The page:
- WIST is my personal collection of quotations, curated for thought, amusement, turn of phrase, historical significance, or sometimes just (often-unintentional) irony.
Please feel free to browse and borrow.
- 18,750 quotes and counting ...
Author CloudAdams, John • Aristotle • Bacon, Francis • Bible • Bierce, Ambrose • Billings, Josh • Butcher, Jim • Chesterfield (Lord) • Chesterton, Gilbert Keith • Churchill, Winston • Cicero, Marcus Tullius • Einstein, Albert • Eisenhower, Dwight David • Emerson, Ralph Waldo • Franklin, Benjamin • Fuller, Thomas (1654) • Gaiman, Neil • Galbraith, John Kenneth • Gandhi, Mohandas • Hazlitt, William • Heinlein, Robert A. • Hoffer, Eric • Huxley, Aldous • Ingersoll, Robert Green • Jefferson, Thomas • Johnson, Lyndon • Johnson, Samuel • Kennedy, John F. • King, Martin Luther • La Rochefoucauld, Francois • Lewis, C.S. • Lincoln, Abraham • Mencken, H.L. • Orwell, George • Pratchett, Terry • Roosevelt, Eleanor • Roosevelt, Theodore • Russell, Bertrand • Seneca the Younger • Shakespeare, William • Shaw, George Bernard • Sophocles • Stevenson, Adlai • Stevenson, Robert Louis • Twain, Mark
- Only the 45 most quoted authors are shown above. Full author list.
Most Quoted Authors
Topic Cloudaction age America beauty belief change character death democracy education ego error evil faith fear freedom future God government happiness history human nature humanity integrity leadership liberty life love morality perspective politics power pride progress reality religion science society success truth virtue war wealth wisdom writing
- I've been adding topics since 2014, so not all quotes have been given one. Full topic list.
- “Wealth and Poverty,” speech, National… (8,824)
- Agamemnon, ll. 175-183 [tr. Johnston (2007)] (6,331)
- “The Lesson for Today,” A Witness Tree (1942) (6,124)
- “The Triumph of Stupidity” (10 May 1933) (5,365)
- Nobel prize acceptance speech (10 Dec 1962) (4,927)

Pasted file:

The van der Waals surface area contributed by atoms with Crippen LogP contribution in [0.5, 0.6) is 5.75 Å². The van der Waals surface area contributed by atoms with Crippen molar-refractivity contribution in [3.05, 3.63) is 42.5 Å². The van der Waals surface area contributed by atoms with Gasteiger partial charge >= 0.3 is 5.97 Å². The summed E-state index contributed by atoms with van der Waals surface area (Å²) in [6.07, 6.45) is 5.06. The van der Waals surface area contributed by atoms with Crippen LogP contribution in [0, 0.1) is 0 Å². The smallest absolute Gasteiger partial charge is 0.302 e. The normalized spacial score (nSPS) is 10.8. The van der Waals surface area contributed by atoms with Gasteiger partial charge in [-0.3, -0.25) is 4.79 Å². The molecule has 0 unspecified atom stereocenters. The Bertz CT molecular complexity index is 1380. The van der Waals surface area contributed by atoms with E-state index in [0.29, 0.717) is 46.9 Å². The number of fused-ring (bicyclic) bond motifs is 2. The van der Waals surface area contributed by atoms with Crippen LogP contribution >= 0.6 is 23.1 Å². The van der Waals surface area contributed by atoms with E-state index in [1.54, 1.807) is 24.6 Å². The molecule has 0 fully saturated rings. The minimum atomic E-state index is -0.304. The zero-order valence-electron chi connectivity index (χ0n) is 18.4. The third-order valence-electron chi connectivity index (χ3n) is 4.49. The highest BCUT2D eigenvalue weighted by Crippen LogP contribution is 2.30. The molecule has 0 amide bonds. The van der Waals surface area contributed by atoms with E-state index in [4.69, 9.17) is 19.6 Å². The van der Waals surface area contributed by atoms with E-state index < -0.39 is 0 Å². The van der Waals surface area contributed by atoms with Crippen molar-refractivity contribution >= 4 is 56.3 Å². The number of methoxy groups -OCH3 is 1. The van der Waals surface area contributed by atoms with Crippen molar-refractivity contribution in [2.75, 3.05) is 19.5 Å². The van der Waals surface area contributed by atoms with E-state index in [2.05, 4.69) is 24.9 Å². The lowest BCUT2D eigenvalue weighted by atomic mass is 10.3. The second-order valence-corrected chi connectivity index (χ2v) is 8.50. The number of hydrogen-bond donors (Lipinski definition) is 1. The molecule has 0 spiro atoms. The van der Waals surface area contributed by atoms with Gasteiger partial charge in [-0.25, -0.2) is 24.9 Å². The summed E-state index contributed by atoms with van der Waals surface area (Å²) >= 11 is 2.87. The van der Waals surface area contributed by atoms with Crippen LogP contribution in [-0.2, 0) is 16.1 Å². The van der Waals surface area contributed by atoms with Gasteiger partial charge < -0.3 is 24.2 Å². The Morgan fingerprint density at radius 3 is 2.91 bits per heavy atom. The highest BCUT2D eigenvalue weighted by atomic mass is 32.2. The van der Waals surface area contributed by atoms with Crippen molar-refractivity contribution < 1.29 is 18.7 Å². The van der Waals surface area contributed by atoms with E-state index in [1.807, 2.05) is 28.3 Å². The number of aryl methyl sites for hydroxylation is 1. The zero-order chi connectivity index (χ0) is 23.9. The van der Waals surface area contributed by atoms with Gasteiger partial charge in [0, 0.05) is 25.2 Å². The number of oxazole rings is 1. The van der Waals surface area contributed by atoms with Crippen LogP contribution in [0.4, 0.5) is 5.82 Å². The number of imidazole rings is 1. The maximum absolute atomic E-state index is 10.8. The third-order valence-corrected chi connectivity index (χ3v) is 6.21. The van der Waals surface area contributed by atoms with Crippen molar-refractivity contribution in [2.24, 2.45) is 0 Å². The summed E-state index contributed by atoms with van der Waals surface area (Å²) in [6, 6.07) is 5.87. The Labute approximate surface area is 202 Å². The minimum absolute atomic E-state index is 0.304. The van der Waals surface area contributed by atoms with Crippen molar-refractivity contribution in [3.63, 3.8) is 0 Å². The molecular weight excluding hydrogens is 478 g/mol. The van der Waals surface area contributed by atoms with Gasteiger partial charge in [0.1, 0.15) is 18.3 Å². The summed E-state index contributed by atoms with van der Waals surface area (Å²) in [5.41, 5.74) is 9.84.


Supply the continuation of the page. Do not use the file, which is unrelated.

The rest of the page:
- “On The Conduct of Life” (1822) (4,571)
- “Tips for Teens,” Social Studies (1981) (4,349)
- “In Search of a Majority,” Speech,… (4,009)
- “A Cult of Ignorance,” Newsweek (21 Jan 1980) (3,804)
- “Get a Knife, Get a Dog, but Get Rid of… (3,790)
- “Notes on Nationalism” (1945) on
- Notice to email subscribers on
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- Subscribe/Feeds on
- A Writer’s Notebook (1949) on
- The Odyssey [Ὀδύσσεια], Book 6, l. 180ff [Odysseus to Nausicaa] (c. 700 BC) [tr. Rieu (1946)] on
- Meditations, Book 2, #11 [tr. Gill (2014)] on
- “We’ll Meet Again” (1939) [with Hughie Charles] on
- Gnomologia: Adages and Proverbs, #3366 (1732) on
- In “Ten Rules for Writing Fiction,” The Guardian (20 Feb 2010) on
Zeus, who guided mortals to be wise,
has established his fixed law —
wisdom comes through suffering.
Trouble, with its memories of pain,
drips in our hearts as we try to sleep,
so men against their will
learn to practice moderation.
Favours come to us from gods
seated on their solemn thrones —
such grace is harsh and violent.
τὸν φρονεῖν βροτοὺς ὁδώ-
σαντα, τὸν [πάθει μάθος]
θέντα κυρίως ἔχειν.
στάζει δ’ ἀνθ’ ὕπνου πρὸ καρδίας
μνησιπήμων πόνος· καὶ παρ’ ἄ-
κοντας ἦλθε σωφρονεῖν.
δαιμόνων δέ που χάρις βίαιος
σέλμα σεμνὸν ἡμένων.
Agamemnon, ll. 175-183 [tr. Johnston (2007)]
The first Hamilton alternate was used, slightly modified, by Robert Kennedy in his speech on the assassination of Martin Luther King, Jr. (4 Apr 1968). Kennedy's family used it as an epitaph on his grave Arlington National Cemetery: "Even in our sleep, pain which cannot forget, falls drop by drop upon the heart, until in our own despair, against our will, comes wisdom, through the awful grace of God."
- "It is through suffering that learning comes." [In Arnold Toynbee, "Christianity and Civilization" (1947), Civilization on Trial (1948)]
- "God, whose law it is that he who learns must suffer. And even in our sleep pain that cannot forget, falls drop by drop upon the heart, and in our own despite, against our will, comes wisdom to us by the awful grace of God." [tr. Hamilton (1930)]
- "Guide of mortal man to wisdom, he who has ordained a law, knowledge won through suffering. Drop, drop -- in our sleep, upon the heart sorrow falls, memory’s pain, and to us, though against our very will, even in our own despite, comes wisdom by the awful grace of God." [tr. Hamilton (1937)]
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Added on 19-Aug-08 | Last updated 6-Jul-20